Beinin is the avatar of the "new left" insurgency that swept through Middle Eastern studies in the 1980s. As a member of a Zionist-socialist youth movement, he had gone to live on a kibbutz in Israel. Hell hath no fury like a socialist scorned: the experience turned him into a fervent anti-Zionist and critic of Israel. When he is not lecturing, writing, and demonstrating on behalf of Palestine, he is railing against the "perils of a neoliberal, repressive ‘pax Americana'."4 "I'd encourage students to get involved in all political issues," he told The Stanford Daily during the 1998 U.S.-Iraq confrontation, "because the political system in the United States is corrupt."5

Beinin is entitled to his radical views. What is telling is that the membership of MESA, that supposed reservoir of collective wisdom about the Middle East, should have chosen him as president. MESA presidents don't do a great deal—the job only lasts one year—but the choice says a lot about the state of academic consensus. And what Beinin's elevation says is quite simply this: never has the Middle Eastern studies guild been more opposed to American values, U.S. policy, and U.S. influence in the Middle East.

It's worth remembering this in the fall of 2002, when MESA next convenes in Washington, and its boosters again assert that academic Middle Eastern studies are in "the nation's interest." This questionable claim, invoked to justify continuing federal subsidies under Title VI, deserves closer scrutiny than ever before. This is the task of Congress.

Indeed, why shouldn't Congress invite Beinin to make the case for Middle Eastern studies? Surely one duty of a MESA president is defense of the multi-million dollar government subsidy enjoyed by his constituents. This column urges the House Labor, Health and Human Services, and Education Appropriations Subcommittee to invite President Beinin to testify at its spring budget hearings. This journal will be delighted to report the proceedings.

The Suitcase and the Coffin. Ibrahim Abu-Lughod, Palestinian-American political scientist, passed away in June. He died (of lung disease) in Ramallah, West Bank, but an East Jerusalem hospital issued an Israeli burial permit under his name. With this document, his kin succeeded in having him buried in his native Jaffa, next to his father, just as he wished. Edward Said and Georgetown University professor Hisham Sharabi (also a native of Jaffa) attended the funeral.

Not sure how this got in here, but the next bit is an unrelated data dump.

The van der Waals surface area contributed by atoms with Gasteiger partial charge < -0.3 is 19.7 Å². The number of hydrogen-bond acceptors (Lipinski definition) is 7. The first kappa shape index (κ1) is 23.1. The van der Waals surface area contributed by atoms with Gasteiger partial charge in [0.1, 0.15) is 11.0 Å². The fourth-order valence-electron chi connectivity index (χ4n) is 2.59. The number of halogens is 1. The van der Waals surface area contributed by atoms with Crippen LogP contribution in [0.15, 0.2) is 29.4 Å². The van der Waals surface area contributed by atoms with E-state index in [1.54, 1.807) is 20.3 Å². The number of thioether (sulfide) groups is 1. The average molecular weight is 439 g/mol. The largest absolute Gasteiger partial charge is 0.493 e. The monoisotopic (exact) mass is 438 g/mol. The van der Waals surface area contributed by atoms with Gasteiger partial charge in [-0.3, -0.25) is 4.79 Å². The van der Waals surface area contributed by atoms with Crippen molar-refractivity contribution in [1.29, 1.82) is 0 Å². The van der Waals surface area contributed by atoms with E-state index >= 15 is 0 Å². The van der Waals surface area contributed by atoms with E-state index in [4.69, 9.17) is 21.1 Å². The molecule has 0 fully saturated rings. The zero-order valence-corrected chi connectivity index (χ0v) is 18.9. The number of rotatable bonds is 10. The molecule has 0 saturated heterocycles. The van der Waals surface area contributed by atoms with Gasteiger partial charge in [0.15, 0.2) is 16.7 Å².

Unlike Said, Abu-Lughod was a genuine refugee. In 1948, still a teenager, he fled Jaffa by the last departing boat. Shortly thereafter, he went to America, where he took his degrees and built a 34-year-long career at Northwestern University. His Princeton doctorate, published as Arab Rediscovery of Europe (1963), was a work of solid scholarship. But after 1967, he turned to writing almost exclusively about the loss of his Palestine. The Transformation of Palestine (1972), his best-known volume, served as a kind of activist handbook.

Abu-Lughod never had the impact of Edward Said, in part because he felt no need to have Jewish or Israeli admirers, and never showed the slightest interest in cultivating friends across the aisle. He even attacked the Israeli "new historians," for perpetuating the Zionist narrative in a new and deceptive guise. In his angriest years, Abu-Lughod wrote in a style that was crude and shrill. In one infamous example, from 1974, he described the Middle East centers at Princeton, Chicago, Harvard, and UCLA as "Zionist instruments and bases for Israeli-American espionage."6 (Those were the days.)

Abu-Lughod, then, was not "user-friendly" to advocates of peace and reconciliation. But in the reportage of his funeral, journalists and commentators missed the point. Most of them headlined the funeral as "the return of Abu-Lughod," a posthumous exercise of his "right of return." But Abu-Lughod had already returned. In 1992, he took early retirement from Northwestern, to become vice-president of Bir Zeit University in Ramallah. Later he became a consultant to the Education Ministry of the Palestinian Authority. In every interview, he called this move his "return." Yes, he had visited Jaffa in 1991, after an absence of more than forty years, and he continued to visit it. But so much had changed. "Though Jaffa is my city," he wrote, "I could not help feeling that the life that runs through its veins today is a very different life from the one that I had lived."7